It’s surreal to ponder that our world has been living through a pandemic for a year now. That we’ve endured this strange sense of separation from one another for so long. No matter what your individual experience of the virus may be, there’s no doubt that forced distancing from other people has affected you in a significant way.
For me, it’s revealed just how valuable community truly is.
I’ve been thinking a lot about this topic lately. How much we gain from interaction, from feeling a sense of unity and belonging with others.
During the initial outbreak last year, just a few months after my stem cell transplant when I was deemed highly vulnerable, I was forced into a strict period of isolation that compelled me to ruminate on my discomfort with being truly alone. It exacerbated on a profound level how much I rely on others to fully function. It made me aware of how much value and energy we all gain from our exchanges, our daily conversations, small acts of kindness, sporting events, dinner parties, and warm hugs. Suddenly, estranged from my friends and family, I found my mental health severely compromised.
Although my time in isolation was beneficial in terms of healing after the severe trauma of my second cancer diagnosis, it also forced me to admit out loud that I wasn’t living the life I truly wanted. I wasn’t following the things that really made me happy. What I was lacking, above everything, was a supportive community to call myself a part of.
When I was ill, despite the immense challenges I faced at the time, I distinctly remember feeling a deep sense of belonging with others in the cancer community. Social media enabled me to connect with a wider network of cancer survivors and victims, many of whom I am still in contact with today. Doors opened up, and I felt connected and held by both friends and strangers alike.
During my recovery, this sense of community slowly dissipated. As I distanced myself from my identity as a cancer patient, and with the added physical distance forced upon us all by COVID-19, I felt ostracized from the familiar comforts gained only by the love of a community.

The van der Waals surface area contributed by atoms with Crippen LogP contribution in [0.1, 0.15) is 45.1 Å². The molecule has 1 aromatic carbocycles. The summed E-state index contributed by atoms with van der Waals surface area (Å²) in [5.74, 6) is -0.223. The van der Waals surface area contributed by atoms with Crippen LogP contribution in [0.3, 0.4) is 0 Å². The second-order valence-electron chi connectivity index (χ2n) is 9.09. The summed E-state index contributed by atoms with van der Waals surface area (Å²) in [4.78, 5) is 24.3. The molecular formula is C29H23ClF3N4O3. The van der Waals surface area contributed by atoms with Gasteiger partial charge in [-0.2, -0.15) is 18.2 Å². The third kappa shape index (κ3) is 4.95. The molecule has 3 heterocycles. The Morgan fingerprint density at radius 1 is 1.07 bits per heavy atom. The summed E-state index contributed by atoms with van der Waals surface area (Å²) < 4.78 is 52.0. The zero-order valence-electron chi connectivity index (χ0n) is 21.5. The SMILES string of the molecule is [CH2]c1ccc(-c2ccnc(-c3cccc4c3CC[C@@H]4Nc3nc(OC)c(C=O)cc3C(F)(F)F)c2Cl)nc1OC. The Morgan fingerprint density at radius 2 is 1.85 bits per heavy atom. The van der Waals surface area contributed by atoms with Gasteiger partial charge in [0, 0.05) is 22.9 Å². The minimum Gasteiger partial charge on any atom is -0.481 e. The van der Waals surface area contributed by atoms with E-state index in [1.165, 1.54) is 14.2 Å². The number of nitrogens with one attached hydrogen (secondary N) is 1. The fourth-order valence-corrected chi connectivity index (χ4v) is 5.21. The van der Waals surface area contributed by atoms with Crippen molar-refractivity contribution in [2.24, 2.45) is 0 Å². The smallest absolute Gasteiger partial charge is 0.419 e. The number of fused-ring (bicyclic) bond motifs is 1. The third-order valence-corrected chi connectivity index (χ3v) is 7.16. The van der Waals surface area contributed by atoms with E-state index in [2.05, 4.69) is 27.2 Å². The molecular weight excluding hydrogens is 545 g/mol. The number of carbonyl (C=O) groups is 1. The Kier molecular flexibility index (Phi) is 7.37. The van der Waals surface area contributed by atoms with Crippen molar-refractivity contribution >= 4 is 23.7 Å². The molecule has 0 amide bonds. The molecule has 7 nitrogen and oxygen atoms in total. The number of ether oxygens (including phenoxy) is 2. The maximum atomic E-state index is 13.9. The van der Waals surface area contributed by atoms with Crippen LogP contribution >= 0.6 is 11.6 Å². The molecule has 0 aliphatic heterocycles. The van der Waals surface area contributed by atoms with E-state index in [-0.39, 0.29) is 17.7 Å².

This discomfort and dissatisfaction with my everyday reality, plus the added discontent with my job, created a situation in which I felt I had no other choice but to radically change my life.
Sometimes this is the beauty in discomfort. It forces us to see what we need to change, and by making these changes we move closer to becoming the person we always were meant to be.
Long story short, I packed up my life in London, quit my corporate job, and moved home to my native South Africa, where I proceeded to open up a coffee shop with my boyfriend of 10 months.
Yes, we opened a business during a pandemic. Call me crazy (and I wouldn’t disagree), but in longing for that sense of community, I felt driven to pursue a job that had meaning and purpose behind it. So I trusted my gut and took the plunge.
And if cancer has taught me anything, it’s that sometimes we simply have to take a risk and dive off a cliff. Because if not now, then when?
And so our little café was born. And slowly, in just a few short weeks since its inception, it has blossomed into a space of togetherness and community. Which is why we named it Sonder Café, in honor of one of my favorite words.
“Sonder, n. — the realization that each random passerby is living a life as vivid and complex as your own—populated with their own ambitions, friends, routines, worries and inherited craziness—an epic story that continues invisibly around you like an anthill sprawling deep underground, with elaborate passageways to thousands of other lives that you’ll never know existed, in which you might appear only once, as an extra sipping coffee in the background, as a blur of traffic passing on the highway, as a lighted window at dusk.”
I wanted, above everything, to create a space where people feel at home, where connections are born, where community exists.
Since moving home and starting this new chapter, I feel whole again, as if a missing piece of my soul has returned. Perhaps it is because I feel like I am finally living my truth. That despite the global calamity and separation we continue to endure, this small space we’ve created is bringing some joy back to our little corner of the world and making people feel held, loved, and supported.
And that’s everything I could have hoped to achieve in this life.
Note: Lymphoma News Today is strictly a news and information website about the disease. It does not provide medical advice, diagnosis, or treatment. This content is not intended to be a substitute for professional medical advice, diagnosis, or treatment. Always seek the advice of your physician or other qualified health provider with any questions you may have regarding a medical condition. Never disregard professional medical advice or delay in seeking it because of something you have read on this website. The opinions expressed in this column are not those of Lymphoma News Today or its parent company, BioNews, and are intended to spark discussion about issues pertaining to lymphoma.
We are sorry that this post was not useful for you!
Let us improve this post!
Tell us how we can improve this post?